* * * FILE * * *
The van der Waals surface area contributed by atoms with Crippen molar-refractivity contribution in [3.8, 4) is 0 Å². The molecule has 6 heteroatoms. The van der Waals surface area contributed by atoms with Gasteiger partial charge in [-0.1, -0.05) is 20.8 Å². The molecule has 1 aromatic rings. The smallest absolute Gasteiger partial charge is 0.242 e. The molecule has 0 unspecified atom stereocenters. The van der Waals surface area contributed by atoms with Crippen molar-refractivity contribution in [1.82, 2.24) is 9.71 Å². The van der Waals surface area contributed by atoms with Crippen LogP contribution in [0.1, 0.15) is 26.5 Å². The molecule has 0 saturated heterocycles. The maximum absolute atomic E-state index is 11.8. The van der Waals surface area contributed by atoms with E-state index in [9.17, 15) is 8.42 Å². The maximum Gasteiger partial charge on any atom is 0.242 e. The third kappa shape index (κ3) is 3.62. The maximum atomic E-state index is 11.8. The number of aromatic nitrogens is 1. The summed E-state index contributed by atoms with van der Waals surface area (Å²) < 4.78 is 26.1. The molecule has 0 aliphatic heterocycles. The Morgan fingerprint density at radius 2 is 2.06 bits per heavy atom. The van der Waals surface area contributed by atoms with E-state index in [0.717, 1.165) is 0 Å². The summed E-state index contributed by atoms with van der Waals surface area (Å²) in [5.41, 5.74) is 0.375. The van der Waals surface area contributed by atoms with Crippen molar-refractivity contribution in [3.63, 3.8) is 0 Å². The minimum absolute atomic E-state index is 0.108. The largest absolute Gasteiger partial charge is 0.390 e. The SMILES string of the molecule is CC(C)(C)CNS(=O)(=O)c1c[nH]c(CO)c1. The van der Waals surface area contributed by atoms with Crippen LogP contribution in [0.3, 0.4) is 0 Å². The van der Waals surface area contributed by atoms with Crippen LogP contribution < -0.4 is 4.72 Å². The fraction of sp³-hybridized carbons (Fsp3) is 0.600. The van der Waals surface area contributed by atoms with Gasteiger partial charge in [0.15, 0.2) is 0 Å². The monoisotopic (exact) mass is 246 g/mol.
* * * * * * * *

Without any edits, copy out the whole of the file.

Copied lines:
The van der Waals surface area contributed by atoms with Crippen molar-refractivity contribution in [3.8, 4) is 0 Å². The molecule has 6 heteroatoms. The van der Waals surface area contributed by atoms with Gasteiger partial charge in [-0.1, -0.05) is 20.8 Å². The molecule has 1 aromatic rings. The smallest absolute Gasteiger partial charge is 0.242 e. The molecule has 0 unspecified atom stereocenters. The van der Waals surface area contributed by atoms with Crippen molar-refractivity contribution in [1.82, 2.24) is 9.71 Å². The van der Waals surface area contributed by atoms with Crippen LogP contribution in [0.1, 0.15) is 26.5 Å². The molecule has 0 saturated heterocycles. The maximum absolute atomic E-state index is 11.8. The van der Waals surface area contributed by atoms with E-state index in [9.17, 15) is 8.42 Å². The maximum Gasteiger partial charge on any atom is 0.242 e. The third kappa shape index (κ3) is 3.62. The maximum atomic E-state index is 11.8. The number of aromatic nitrogens is 1. The summed E-state index contributed by atoms with van der Waals surface area (Å²) < 4.78 is 26.1. The molecule has 0 aliphatic heterocycles. The Morgan fingerprint density at radius 2 is 2.06 bits per heavy atom. The van der Waals surface area contributed by atoms with E-state index in [0.717, 1.165) is 0 Å². The summed E-state index contributed by atoms with van der Waals surface area (Å²) in [5.41, 5.74) is 0.375. The van der Waals surface area contributed by atoms with Crippen molar-refractivity contribution in [3.63, 3.8) is 0 Å². The minimum absolute atomic E-state index is 0.108. The largest absolute Gasteiger partial charge is 0.390 e. The SMILES string of the molecule is CC(C)(C)CNS(=O)(=O)c1c[nH]c(CO)c1. The van der Waals surface area contributed by atoms with Crippen LogP contribution in [0.3, 0.4) is 0 Å². The van der Waals surface area contributed by atoms with Crippen LogP contribution < -0.4 is 4.72 Å². The fraction of sp³-hybridized carbons (Fsp3) is 0.600. The van der Waals surface area contributed by atoms with Gasteiger partial charge in [0.15, 0.2) is 0 Å². The monoisotopic (exact) mass is 246 g/mol.